|Our ski route|
When it cleared Friday there stood Highwood Baldy peak (7,670 feet), freshly coated with snow at the edge of Great Falls looking like a giant scoop of ice cream.
I found Baldy just as irresistible.
For years I’ve been wanting to do a ski to the top of Baldy by way of North Peak from the Geyser side.
Two years ago I walked that long ridgeline in late spring and climbed the peak that way, so I knew it to be a good potential ski route.
The problem with the Highwoods is that the mountain range takes a hard beating from the prevailing south and west winds that blow the ridgeline clear.
If you’re going to ski there you had better get it after a fresh snow.
So that’s what we did Saturday.
|Wind and snow whipped tree with Baldy in background|
Less than a mile to the north a ridge and rough road rises up an east flank of North Peak.
It rises nearly 2,000 feet from the start to the top of North Peak, where it is tempting to head south and get Middle and South peaks rather than the more distant Highwood Baldy peak to the north.
We found plenty of ski-able, if wet and dense spring snow. Early in the day it was consolidated enough that we didn’t have to worry about it clumping up beneath our skis. However, there was some problem with it gathering at the bottom of our skins, which were wetter than normal because of the high moisture content of the snow.
From North Peak the route snakes west and then north to Baldy.
We encountered only light, somewhat warm breezes most of the way, although we did bundle up on North and Highwood Baldy peaks when where we took breaks.
The entire Highwood mountain range was white with the new snow.
Saturday was an exceptionally clear day, with bright blue skies. The usually dry Bear’s Paw Mountain range to the north was loaded with snow. To the south the Little Belts looked as heavy with snow as any part of the past winter. Big Baldy was especially covered. We could see the small ranges around Lewistown to the east, and the Rocky Mountain Front and Big Belts to the west. There were even glimpses of East Butte in the Sweetgrass Hills. What a day!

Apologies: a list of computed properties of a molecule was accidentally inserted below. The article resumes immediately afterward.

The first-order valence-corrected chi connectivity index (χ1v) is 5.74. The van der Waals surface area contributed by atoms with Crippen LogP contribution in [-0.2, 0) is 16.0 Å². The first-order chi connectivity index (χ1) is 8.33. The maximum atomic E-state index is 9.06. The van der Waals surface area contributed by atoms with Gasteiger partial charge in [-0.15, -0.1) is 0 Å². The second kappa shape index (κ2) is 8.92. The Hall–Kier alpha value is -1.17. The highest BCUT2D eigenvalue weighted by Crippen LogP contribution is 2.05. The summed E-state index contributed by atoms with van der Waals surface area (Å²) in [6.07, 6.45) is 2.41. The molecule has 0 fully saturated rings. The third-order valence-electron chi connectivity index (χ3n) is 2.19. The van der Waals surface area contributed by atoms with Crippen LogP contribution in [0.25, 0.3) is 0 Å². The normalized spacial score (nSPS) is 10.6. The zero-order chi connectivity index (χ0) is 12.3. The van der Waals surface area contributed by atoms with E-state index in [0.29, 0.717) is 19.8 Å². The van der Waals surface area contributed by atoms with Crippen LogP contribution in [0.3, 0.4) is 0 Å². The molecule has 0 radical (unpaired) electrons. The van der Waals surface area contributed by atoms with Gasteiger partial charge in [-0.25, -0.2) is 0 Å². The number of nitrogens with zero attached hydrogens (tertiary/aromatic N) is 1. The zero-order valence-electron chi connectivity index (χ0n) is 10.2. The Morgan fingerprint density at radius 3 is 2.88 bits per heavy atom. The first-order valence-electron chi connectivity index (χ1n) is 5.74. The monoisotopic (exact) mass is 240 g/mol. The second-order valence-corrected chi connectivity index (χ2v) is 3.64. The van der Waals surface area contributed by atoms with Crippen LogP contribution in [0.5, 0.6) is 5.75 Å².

Our ski down was somewhat treacherous because of the heavy and sometimes icy snow conditions. There were a few telemark turns, but for the most part we had to painstakingly descend by traversing back and forth across the steepest drops.
I wore out at the end of the day and found myself dumping into the snow out of breath just as if I were an out of condition, beginning skier.
Yet, we had proven that this trip could be done.
As we drove out of the Highwoods the fields of winter wheat were remarkably green in contrast to winter conditions we had been in all day.
Yes, it’s still too early to put up those backcountry skis!
|Mark Hertenstein enjoys a ski as gorgeous as there could be|